BMDM were seeded in a 96-well tissue culture plate (5×104 cells/well) and were cultured for 1 day under 5% CO2. Then the cells were infected with Mtb H37Rv at a multiplicity of infection (MOI) of 1:1 for 12 h in DEMEM supplemented with 1% FCS in the absence of antibiotics. Cells were washed with DMEM containing 10% FCS three times and then cultured with or without active substance in DMEM containing 10% FCS and 50 μg/ml of gentamycin. Seven days after cultivation, cells were lysed by adding 1/10 volume of PBS containing 5% Triton X. Aliquots of cultures were inoculated on 7H11 agar containing 10% OADC and 10 μg/ml of KM. Colony forming units (CFU) were counted after 4 weeks of culture at 37°C.
THP1 cells were seeded (5×104 cells/well) in 96-well plate with DMEM supplemented with 10% FCS, 100 U/ml penicillin, 100 μg/ml SM, and 100 nM PMA (Sigma) for 1 day. PMA was then removed by washing the wells by phosphate buffer. Cells were then incubated in the media without PMA for 2 days and infected with Mtb H37Rv as described above. After the infection, cells were cultured with or without active substance for seven days.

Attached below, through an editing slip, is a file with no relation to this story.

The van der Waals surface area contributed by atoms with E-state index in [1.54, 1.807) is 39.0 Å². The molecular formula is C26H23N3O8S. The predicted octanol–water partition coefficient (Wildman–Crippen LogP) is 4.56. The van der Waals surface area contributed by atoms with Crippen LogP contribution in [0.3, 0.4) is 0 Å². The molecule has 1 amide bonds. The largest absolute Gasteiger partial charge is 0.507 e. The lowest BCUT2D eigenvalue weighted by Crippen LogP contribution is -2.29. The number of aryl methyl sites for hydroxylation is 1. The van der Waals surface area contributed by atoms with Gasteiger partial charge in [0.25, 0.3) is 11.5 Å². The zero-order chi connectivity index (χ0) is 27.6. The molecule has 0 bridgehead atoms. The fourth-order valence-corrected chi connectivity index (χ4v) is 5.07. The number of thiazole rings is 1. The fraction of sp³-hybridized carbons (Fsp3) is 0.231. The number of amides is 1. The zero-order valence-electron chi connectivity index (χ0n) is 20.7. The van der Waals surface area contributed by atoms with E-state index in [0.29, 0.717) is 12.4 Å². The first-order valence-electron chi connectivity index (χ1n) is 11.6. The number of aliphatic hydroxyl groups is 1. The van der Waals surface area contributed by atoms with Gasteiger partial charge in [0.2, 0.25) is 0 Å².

Isolation of resistant strains against the active substance derived from extract 1904–1
When the rBCG-MDP1-luc culture reached an OD of 0.1, the active substance was added at a concentration of 10 μg/ml. Four days after cultivation, bacterial cultures were diluted to an OD of 0.02 and subsequently inoculated into 7H11 agar containing the active substance at various concentrations. The obtained colonies were inoculated into 7H9-ADC media without active substance and then they were inoculated on 7H11 agar with or without active substance again. The colonies which grew on the agar containing 0.625 to 1.25 μg/ml active substance were selected.